Wednesday, July 16, 2014

the heat is on

I usually schedule some kind of walk through the city on the first day of class, but I've found in the past couple of years that the walking tour quickly turns into the walking dead; after about an hour of walking with a tour guide the black bird of jet lag settles in and everybody just seems to shuffle along and swig water bottles. So this year I thought I'd give the Fat Tire Bike Tour a shot. Wakey wakey!

I've done the Fat Tire a few times in Paris, and once in Versailles, and I love it. But I've never done it in London, and I wasn't sure how it was going to work. London seems busier, with less open air spaces. But it's possible that the London tour, in the end, was my favorite one of all.

First off, the weather was perfect. Perfect clouds, perfect degrees, perfect amount of humidity. When London wants to be good to you, she's really good to you. And she was today. Secondly, the guides were actually English, so the students didn't have to hear from another yammering American after having just come from class with me. Technically our guide, Greg, was South African. He was fantastic. Kept us moving, not too much exposition, laughed at our dumb jokes.

We rode through Kensington Gardens, saying hello to Will, Kate, George, and Victoria (deceased.) Then we moved into Hyde Park, and down under the Wellington Arch. I've been to Wellington Arch plenty of times, but I never knew what anything meant there. Now I do. It's kind of a cool little spot. We moved down through Buckingham Palace, where Greg told us a cool story about Queen Elizabeth ordering cigarettes for a man who broke into her bedroom and sat at the foot of her bed while she slept. Then we moved on, stopping at Trafalgar Square, Westminster Abbey, Big Ben (cool story there) down a little Edwardian alley way, and back up through Hyde Park, stopping finally at the Diana fountain.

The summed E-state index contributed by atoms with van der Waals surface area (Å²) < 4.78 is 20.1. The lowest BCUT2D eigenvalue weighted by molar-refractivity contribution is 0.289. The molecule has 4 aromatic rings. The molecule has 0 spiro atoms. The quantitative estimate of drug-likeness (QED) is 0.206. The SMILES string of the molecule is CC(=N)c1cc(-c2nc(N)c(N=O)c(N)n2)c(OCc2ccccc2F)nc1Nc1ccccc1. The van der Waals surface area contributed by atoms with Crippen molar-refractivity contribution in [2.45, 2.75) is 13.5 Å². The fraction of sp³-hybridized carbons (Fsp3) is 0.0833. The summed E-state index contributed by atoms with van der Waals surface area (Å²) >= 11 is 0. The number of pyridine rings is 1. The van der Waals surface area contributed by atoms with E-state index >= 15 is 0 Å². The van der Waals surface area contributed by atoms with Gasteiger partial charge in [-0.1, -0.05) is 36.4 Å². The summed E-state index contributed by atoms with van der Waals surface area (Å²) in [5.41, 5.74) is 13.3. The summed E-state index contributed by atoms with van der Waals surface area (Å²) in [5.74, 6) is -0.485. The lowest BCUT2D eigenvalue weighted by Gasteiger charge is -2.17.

We did have a brief sojourn in the park, where we got ice cream and water, and there was a special appearance by Little Sally and Clarence. This is meaningless for most of you, but for those of you who know these A true meeting of the minds. Greg was confused but patient.

After the tour ended, we sadly dismounted and rubbed our backsides. It was well worth it. Alex, Miles and I walked down Bayswater Road until we found the Duke of Kendal pub, where we stopped for a pint of Diet Coke and a bowl of pistachios. The Duke of Kendal is a small, corner street pub famous for sing alongs and Tony Blair, who lives around the corner. We didn't see him, and there wasn't any singing. But it was a beautiful, old fashioned, homey joint and we had a great chat. Alex is a pretty amazing musician, and we talked about his band, Salazar. It's super cool stuff. You can hear it here. 

We saw Miss Saigon tonight, that Schonberg and Boublil weeper about Vietnamese hookers with big dreams and American GI's with bigger vibratos. I've never seen the show, though I remember every MDT major at BYU singing something from it at some point during the 80's. This is an expensive new Cameron Mackintosh remounting of it, so it was fun to see and it certainly didn't disappoint. The helicopter flew in right on cue, and the heat was on in Saigon. Technically the show was stunning, though it's safe to say that I admired it more than I liked it. I didn't feel much emotion. But Eva Noblezada had an incredible voice and Jon Jon Briones stole the show with a really energetic and spooky "American Dream." And it gave us all a lot to talk about as we chattered afterwards under the lights of Piccadilly Circus.